Canada’s Olympic Second Half Helps Set New Personal Best (Feb. 18-25)

With the help of new events being added to the Olympics, Canada was able to surpass their previous high of 26 medals from Vancouver, finishing with 29 medals which includes 11 gold, 8 silver and 10 bronze.

The first medal of the second half came from Alex BeaulieuMarchand. ABM, as they call him, was able to claim the bronze medal in the men’s ski slopestyle which is also a first ever medal for Canada in the event.

Canada’s last gold medal in the two-man Bobsleigh came during the 1998 Olympics in Nagano when Canada and Italy tied for the gold. Twenty years later, Canada’s duo of Justin Kripps and Alex Kopacz won gold for Canada as they tied with the German duo of Francesco Friedrich and Thorsten Margis with a final time of 3:19.86. Kripps, who was also piloting the top Canadian sled for the four-man event, finished off the podium. For the women, Kaillie Humphries had her eyes set on a threepeat with a new partner in track athlete Phylicia George. The duo would go on to win bronze.

In terms of Short Track, first time Olympian Kim Boutin added a third medal to her young career claiming the silver medal in the 1,000m. Boutin was also chosen to be Canada’s flag Bearer for the Closing ceremony. In the ladies 3,000m relay, things did not go according to plan for anyone. Canada was in perfect position for a medal when a South Korean skater fell after completing a transfer, taking out the Canadian team. Upon review, many assumed the Canadians would be on the podium. Instead they received a penalty during one of the previous transfers along with China. The South Koreans ended up on top of the podium along with the Italians in second while the Dutch, who won the B-final, were promoted to third. In the men’s 5000m relay, Canada had better luck as they were able to capture the bronze medal.

In her Olympic debut, the freestyle skier Cassie Sharpe was able to win gold. She qualified first for the final. She was untouchable all the way through, as her gold medal winning score was an outstanding 95.80.

Sebastien Toutant, who saw his teammates Max Parrot and Mark McMorris come second and third in the men’s Snowboard Slopestyle, claimed gold in the men’s Big Air. McMorris and Parrot failed to be on the podium.

Over to the ski equivalent of Big Air: Aerials. Olivier Rochon was in podium position the entire way. However, during the final run, he failed to land, costing him a spot on the podium.

Canada failed to medal in Snowboard Cross on both the men’s and women’s side. Chris Robanske was the top Canadian male finishing in the 12th spot. The women’s side showed potential as a younger team was on display as Maëlle Ricker and Dominique Maltais were not at the games.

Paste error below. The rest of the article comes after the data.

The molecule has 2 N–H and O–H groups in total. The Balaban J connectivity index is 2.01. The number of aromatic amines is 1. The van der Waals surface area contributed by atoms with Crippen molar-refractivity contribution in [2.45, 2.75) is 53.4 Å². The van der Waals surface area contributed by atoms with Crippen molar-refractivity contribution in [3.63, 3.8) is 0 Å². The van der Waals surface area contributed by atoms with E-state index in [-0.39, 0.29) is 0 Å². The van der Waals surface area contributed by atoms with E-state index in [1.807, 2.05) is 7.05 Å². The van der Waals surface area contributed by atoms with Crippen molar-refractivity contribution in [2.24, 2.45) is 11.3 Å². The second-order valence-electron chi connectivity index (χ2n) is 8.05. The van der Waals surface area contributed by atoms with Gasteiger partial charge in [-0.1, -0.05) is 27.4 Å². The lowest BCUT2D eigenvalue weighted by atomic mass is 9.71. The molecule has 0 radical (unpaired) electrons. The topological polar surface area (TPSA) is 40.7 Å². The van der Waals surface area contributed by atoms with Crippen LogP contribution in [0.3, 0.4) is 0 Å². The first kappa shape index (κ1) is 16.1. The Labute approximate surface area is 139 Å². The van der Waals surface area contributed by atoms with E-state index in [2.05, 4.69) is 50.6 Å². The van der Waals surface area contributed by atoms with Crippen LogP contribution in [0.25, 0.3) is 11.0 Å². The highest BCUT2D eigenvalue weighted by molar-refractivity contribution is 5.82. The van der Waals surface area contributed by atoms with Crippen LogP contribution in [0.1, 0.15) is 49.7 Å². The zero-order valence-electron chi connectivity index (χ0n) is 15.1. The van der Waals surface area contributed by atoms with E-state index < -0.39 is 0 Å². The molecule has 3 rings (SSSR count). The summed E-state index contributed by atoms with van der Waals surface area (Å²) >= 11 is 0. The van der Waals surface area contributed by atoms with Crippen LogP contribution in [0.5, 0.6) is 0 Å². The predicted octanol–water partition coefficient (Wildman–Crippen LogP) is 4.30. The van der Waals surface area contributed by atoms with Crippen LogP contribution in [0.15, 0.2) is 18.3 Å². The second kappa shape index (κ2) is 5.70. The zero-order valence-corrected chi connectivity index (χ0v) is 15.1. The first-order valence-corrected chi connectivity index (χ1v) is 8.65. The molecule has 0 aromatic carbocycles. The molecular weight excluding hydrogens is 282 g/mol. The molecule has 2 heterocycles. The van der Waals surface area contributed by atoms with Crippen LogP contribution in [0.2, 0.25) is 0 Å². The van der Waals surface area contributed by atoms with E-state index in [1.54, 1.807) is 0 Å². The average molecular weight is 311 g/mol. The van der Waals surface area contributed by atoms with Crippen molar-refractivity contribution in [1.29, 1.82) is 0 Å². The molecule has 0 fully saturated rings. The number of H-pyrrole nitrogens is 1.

Team Canada did better in Ski Cross. Brady Leman, coming off a fourth place finish in Sochi, won gold this time while teammate Kevin Drury crashed and did not finish the race. On the women’s side, after coming first and second in Sochi, Marielle Thompson and Kelsey Serwa were looking to be back on the podium. Unfortunately for Thompson, who recovered from injury just prior to the Olympics, was not able to defend her gold medal title as she crashed early in the event. Canada still finished in the top 2. Serwa was able to win gold this time, while former Alpine skier Britany Phelan got silver.

Canada is known to have a deep roster when it comes to curling on both the men’s and the women’s side. It found success in the Mixed Doubles portion, but not in the standard event. Kevin Koe and Rachel Homan won the right to represent Canada at this Olympics. Kevin Koe and his team came out strong but struggled later on. After losing the in the semi final, Koe had to focus on the bronze. In the end. Koe finished in the fourth spot. Homan and her team did not do any better. After losing the first three matches, the team failed to qualify for the playoff round.

Many had hopes that Alex Harvey would be able to bring home a medal for Canada in a Cross-Country Skiing event. In the men’s 50 km Mass Start Classic, he was edged off the podium by 0.06 seconds, resulting in a fourth place finish.

Everyone knows that Ice Hockey is Canada’s sport and that we are tough to beat. On the women’s side, it was a classic Canada-USA gold medal game. Canada won the preliminary round game against the rival Americans and the last 4 gold medals in the last winter Olympics. Canada, looking to make history by going for their fifth in a row, held a 2-1 lead into the third. Team USA would eventually tie it up in what turned out to be an amazing game that even Netflix Canada turned to twitter to say “I don’t know much about sports but I do know that if you’re watching Netflix tonight instead of the Women’s Hockey Final you’re not doing “being a Canadian” right.” The game went on to be decided in a shootout, much to the displeasure of the many people who believe that shootouts do not belong in a gold medal game. Team USA eventually took it in a shootout by a score of 3-2.

The male counterparts were competing with no NHL players. After suffering a disappointing loss to the Germans, the Canadians won the bronze medal 6-4 over the Czechs.

Ladies Figure Skating was the last of the figure skating events. Kaetlyn Osmond put on an exceptional performance on route to a bronze medal.

Prior to that, in their final Olympics, Figure Skaters Tessa Virtue and Scott Moir took to the ice one last time in the Ice Dance competition. The Canadian icons captured the gold medal and had the internet buzzing after their performance.

The 2018 Winter Olympic Games have come to an end. The 2020 Summer Games are set to be in Tokyo, while the 2022 Winter Game will be in Beijing.

Image Source: Flickr


Dean Matheos
Staff Writer

Originally published in Bandersnatch Vol. 47 Issue 10 on March 14, 2018